A PGD must contain information including the patient group, clinical condition, inclusion and exclusion criteria, caution, and direction that must be taken in case the patient refuses treatment. Medicine supplied to a PGD must contain accurate information such as dosage, route, and form of administration, the frequency of administration, the legal status of the medications, warnings, and contraindications. The other requirement of a PGD is the need for nominated persons such as a registered nurse or manager in charge to approve and maintain a current record of individuals permitted to procure and administer medications under the PGD in their section of jurisdiction (NHS, 2008).  

Morphine can be supplied as a PGD because its usage follows a predictable pattern.  Morphine is used in the management of moderate to severe pain. Therefore, patients suffering from moderate to severe pain in a PGD. However, conditions that forms the exclusion criteria to be included in the PGD include having renal impairment, heart conditions or patients taking amphetamines.   

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Legal and Ethical Frameworks

The use of morphine is guided by legal and moral frameworks. Legal guidelines dictate how the drug is ordered into the ward, stored and disposed of, and its use in a PGD. Morphine is controlled drug; therefore, it cannot be bought without a prescription.  Morphine must be requisitioned through the ward Controlled Drugs order book that must be signed by the Registered Nurse who is also a signatory for Controlled Drugs for the ward section (NHS, 2008).  The requisition should indicate the name, type, and strength of morphine, and the amount needed. Additionally, morphine must be requested according to the agreed timetable so that adequate quantities are available to avoid ordering before the agreed schedule.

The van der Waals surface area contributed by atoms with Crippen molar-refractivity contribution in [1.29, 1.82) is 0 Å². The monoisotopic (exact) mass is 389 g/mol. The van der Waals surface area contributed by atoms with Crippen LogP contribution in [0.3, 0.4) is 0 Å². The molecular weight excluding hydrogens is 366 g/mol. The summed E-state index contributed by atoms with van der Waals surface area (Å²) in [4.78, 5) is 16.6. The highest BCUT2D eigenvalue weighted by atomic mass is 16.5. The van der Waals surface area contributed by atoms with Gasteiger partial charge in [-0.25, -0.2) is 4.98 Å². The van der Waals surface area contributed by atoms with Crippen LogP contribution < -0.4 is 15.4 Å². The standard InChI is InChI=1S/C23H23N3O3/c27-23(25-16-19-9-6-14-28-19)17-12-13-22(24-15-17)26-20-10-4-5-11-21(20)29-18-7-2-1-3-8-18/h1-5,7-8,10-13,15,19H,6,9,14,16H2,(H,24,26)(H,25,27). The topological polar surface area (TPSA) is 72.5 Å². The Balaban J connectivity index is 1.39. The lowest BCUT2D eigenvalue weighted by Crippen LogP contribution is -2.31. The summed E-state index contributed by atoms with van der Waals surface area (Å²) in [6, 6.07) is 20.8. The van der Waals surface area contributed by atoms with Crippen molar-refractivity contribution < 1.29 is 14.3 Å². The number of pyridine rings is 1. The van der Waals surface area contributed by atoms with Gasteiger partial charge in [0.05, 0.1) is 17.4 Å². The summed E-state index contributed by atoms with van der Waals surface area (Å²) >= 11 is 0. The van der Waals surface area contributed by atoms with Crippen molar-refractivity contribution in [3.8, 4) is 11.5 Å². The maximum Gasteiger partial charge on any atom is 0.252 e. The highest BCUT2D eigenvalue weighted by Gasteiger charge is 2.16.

Concerning the transfer of morphine from one ward to another when the pharmacy is closed, the transfer must be documented in the medicine transfer record book (Williams, 2007). Furthermore, the transfer must be registered in the Controlled Drugs Register of the two wards. The assigned nurse in charge of the ward containing morphine must authorize the removal of the drug from the controlled drugs cupboard. Storage of morphine is not governed by the misuse of medication regulations of 1973, but following these laws is considered good practice.

The ethical framework that regulates the use of morphine in chronic pain management is that of double effect. This framework is used to justify the administration of medication to manage chronic pain even the medication may have unintended, but foreseeable consequences. The adverse effects of opioid drugs such as morphine include respiratory suppression that may hasten death.  For example, a physician may seek to alleviate the pain of a cancer patient, but understand that administration of the drug may hasten the patient’s death (Akbari & Mirzaei, 2013). The only recourse will be to reduce the dosage, but this may not reduce the pain, which is the intended purpose of the drug. According to the Principle of Double Effect, an action that has both negative and positive consequences us deemed safe if the good effect is intentional and if the bad effect is not realized through an adverse effect, if the action is morally right, and the outcome outweighs the bad outcome. For cancer patients in the later stages of the disease, the use of opioid medication is necessary to alleviate pain. However, respiratory suppression is a side effect that can lead to death hence raising ethical questions regarding the use of morphine to reduce patient in such circumstances. Fears over respiratory suppression may result in undertreatment of a patient who has cancer (Glue et al., 2016).  Most physicians will administer high doses that may lead to respiratory suppression and early death. The conflict between relieving pain and providing comfort and the dangers of the side effects of morphine is an ethical question that can be resolved using the principle of double effect.